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1691 Marriage

In Westmoreland County, Virginia, Hester Tate, a white indentured servant, and her husband, James Tate, an enslaved black, have four children; one is apprenticed to her master and the other three to his.


To curtail the growth of a mulatto class, particularly through intermixture and intermarriage of black men and white women, a Virginian law declares that the woman be fined or sold into service for five years, or given five years of added time, and the mulatto be bound out for 30 years. Generally, colonial assemblies fear that having free white mothers might allow persons of mixed races to sue and gain their freedom, thereby creating a legally recognized mixed-race class. Such a class, wealthy whites also fear, would blur the distinctions between dominant and subordinate races and weaken white supremacy. These colonial assemblies did little to prevent white male masters from sexually exploiting their black slaves, however, because the offspring of such liaisons take on the social status of the enslaved woman.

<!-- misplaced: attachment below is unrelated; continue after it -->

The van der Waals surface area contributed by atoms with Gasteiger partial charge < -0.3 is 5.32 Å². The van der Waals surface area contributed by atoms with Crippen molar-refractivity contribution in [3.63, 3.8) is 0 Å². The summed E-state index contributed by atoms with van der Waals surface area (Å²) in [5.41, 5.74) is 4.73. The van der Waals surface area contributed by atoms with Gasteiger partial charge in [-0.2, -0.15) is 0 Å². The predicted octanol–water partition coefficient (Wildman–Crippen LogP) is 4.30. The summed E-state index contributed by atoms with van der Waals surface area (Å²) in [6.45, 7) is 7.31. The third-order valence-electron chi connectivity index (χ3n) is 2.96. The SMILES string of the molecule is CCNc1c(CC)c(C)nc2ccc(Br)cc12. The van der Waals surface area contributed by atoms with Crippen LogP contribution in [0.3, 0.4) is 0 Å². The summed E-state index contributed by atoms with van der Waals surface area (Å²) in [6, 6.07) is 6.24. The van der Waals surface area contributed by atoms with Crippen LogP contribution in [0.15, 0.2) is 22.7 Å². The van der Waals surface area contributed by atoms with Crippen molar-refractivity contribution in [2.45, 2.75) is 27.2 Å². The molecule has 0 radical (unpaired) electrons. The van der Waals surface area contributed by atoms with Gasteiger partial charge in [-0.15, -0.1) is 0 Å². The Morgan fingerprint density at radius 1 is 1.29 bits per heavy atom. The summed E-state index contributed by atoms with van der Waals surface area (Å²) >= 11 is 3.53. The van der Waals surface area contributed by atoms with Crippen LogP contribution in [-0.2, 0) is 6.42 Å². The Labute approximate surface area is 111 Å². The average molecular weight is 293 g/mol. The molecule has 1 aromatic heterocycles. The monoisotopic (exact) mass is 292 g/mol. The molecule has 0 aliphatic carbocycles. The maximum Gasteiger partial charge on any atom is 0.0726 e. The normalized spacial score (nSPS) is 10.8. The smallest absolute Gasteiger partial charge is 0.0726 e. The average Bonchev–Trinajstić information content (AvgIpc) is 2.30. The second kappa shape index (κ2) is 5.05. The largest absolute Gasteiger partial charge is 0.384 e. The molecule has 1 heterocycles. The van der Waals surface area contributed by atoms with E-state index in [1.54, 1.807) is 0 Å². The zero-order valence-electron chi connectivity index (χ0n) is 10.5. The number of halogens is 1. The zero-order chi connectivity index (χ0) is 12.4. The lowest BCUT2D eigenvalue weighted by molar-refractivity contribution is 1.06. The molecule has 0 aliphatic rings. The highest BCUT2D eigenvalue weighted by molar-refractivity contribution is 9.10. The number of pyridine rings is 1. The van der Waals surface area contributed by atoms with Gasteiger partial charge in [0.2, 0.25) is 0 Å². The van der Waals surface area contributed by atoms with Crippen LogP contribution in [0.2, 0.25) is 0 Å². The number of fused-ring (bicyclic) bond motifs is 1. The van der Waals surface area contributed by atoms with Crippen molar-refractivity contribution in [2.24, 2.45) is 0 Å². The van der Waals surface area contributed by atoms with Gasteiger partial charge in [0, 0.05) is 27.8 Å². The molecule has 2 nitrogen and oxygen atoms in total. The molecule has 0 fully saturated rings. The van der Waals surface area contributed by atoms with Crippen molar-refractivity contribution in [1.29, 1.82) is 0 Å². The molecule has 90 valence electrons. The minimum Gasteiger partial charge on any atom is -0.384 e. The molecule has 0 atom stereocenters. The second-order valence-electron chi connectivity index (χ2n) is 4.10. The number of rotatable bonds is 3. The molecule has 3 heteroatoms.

1693 Politics

King Charles II of Spain issues a royal proclamation on the status of runaways to Florida. Word of the Spanish proclamation spreads quickly among blacks living in the Carolinas, and the number of escapees steadily increases as they battle slave catchers, hunger, and dangerous swamps. This is, in fact, the first underground railroad, more than a century before the Civil War.

1695 Food and Drink

Isavel de los Rios is a free black woman who lives in St. Augustine and sells fresh baked rosquetes (spiral rolls), sugar syrup, and possibly other provisions from her home. In a court case against several Apalachee Indians, Isavel and Captain Chrispin de Tapia, a free black man who runs a grocery store, claim that Apalachee customers have given them counterfeit money for the purchase of rolls and other goods.